For a democracy to function, by definition, all children must be there. For students to learn well, to be prepared to function in a diverse society, they must be exposed to people with diverse characteristics. Thus, we seek schools in which All children learn together across culture, ethnicity, language, ability, gender, & age, where separate pull-out programs and ability grouping in the classroom are used seldom if at all.Links. Publications.


Being serious about democracy and learning for all.

Segregation and isolation create many problems for many students in schools. Low income minority students in urban areas are at higher risk for referral for special education and alternative schools are used for an increasing number of students who are considered have behavioral problems and are socially maladjusted. The President’s Commission on Excellence in Special Education (2002) found substantive problems with the segregation of students with disabilities. One key finding was stated as follows (p. 42):

… This Commission . . . is deeply concerned that many children with severe disabilities, including those children with autism or emotional disturbance, are relegated to segregated educational settings simply because of their disability. Despite decades of successful inclusion of children with disabilities in regular schools . . . , there are children with disabilities who are still segregated simply because their disability creates difficulties in providing integrated educational experiences…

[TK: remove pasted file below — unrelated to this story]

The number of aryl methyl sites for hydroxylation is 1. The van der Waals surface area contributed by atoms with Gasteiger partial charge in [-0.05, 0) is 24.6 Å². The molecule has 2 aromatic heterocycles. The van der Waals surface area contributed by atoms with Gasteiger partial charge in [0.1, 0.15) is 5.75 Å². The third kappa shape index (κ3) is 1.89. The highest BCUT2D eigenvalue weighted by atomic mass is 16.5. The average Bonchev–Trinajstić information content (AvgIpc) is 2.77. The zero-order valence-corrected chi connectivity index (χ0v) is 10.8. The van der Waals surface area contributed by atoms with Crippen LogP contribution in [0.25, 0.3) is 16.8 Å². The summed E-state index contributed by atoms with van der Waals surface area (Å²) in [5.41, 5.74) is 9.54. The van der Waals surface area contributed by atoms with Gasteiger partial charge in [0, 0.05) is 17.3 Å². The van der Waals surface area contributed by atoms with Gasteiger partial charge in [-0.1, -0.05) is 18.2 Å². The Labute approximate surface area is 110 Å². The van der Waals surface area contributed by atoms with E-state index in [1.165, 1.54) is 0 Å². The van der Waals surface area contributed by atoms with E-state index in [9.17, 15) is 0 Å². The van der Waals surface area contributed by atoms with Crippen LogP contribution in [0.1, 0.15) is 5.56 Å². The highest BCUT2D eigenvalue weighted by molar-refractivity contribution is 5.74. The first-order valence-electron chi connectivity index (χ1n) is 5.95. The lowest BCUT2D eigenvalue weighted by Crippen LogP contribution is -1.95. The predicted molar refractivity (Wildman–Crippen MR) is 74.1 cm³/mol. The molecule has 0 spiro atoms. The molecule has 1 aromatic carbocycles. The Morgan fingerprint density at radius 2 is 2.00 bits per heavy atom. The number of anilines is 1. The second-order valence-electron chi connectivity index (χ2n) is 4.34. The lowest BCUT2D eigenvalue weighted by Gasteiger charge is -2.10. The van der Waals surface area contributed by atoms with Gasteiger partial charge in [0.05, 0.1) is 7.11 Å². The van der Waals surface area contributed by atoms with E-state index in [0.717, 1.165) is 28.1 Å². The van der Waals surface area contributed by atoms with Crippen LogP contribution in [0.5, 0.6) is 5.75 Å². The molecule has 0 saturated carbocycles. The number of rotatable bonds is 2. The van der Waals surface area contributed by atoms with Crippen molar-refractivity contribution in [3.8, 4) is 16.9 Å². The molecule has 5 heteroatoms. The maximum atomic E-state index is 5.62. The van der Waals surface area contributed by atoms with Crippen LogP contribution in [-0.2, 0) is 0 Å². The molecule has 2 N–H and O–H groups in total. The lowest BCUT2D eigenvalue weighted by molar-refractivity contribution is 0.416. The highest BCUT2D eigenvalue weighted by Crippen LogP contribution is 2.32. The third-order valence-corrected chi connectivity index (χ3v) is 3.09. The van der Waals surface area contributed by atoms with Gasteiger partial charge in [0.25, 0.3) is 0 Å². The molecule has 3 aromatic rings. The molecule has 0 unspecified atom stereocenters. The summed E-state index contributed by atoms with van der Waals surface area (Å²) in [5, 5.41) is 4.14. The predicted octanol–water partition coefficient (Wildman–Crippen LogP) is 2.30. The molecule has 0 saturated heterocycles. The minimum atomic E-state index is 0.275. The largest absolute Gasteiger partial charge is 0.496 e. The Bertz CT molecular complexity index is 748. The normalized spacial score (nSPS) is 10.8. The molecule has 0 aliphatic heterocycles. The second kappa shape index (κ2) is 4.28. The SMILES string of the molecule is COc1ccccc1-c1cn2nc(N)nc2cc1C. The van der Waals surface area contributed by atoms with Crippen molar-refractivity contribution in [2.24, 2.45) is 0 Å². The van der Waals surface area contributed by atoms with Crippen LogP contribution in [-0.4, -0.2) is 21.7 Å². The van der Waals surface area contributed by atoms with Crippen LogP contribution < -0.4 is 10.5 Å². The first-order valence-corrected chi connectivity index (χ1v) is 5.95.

The Commission further directly stressed educating all students within general education settings, including those with severe disabilities.
Major Recommendation 3: Consider children with disabilities as general education children first: Special education and general education are treated as separate systems, but in fact share responsibility for the child with disabilities. In instruction, the systems must work together to provide effective teaching and ensure that those with additional needs benefit from strong teaching and instructional methods that should be offered to a child through general education. (p. 8)

Overrepresentation of students of color in special education, has been relatedly recognized as a critical issue, a factor crucial in urban areas. Losen and Orfield’s recent edited book (2002) clearly describes these patterns. As indicated in the figure, Black students are three times as likely to be labeled as having mental retardation and twice as likely to be labeled emotional disturbed than white students while far fewer such students are identified as gifted and talented than expected. Data shows that being served in special education does not lead to improved outcomes and that minority students are more likely than white students to be served in segregated educational settings (Fierros and Conroy, 2002).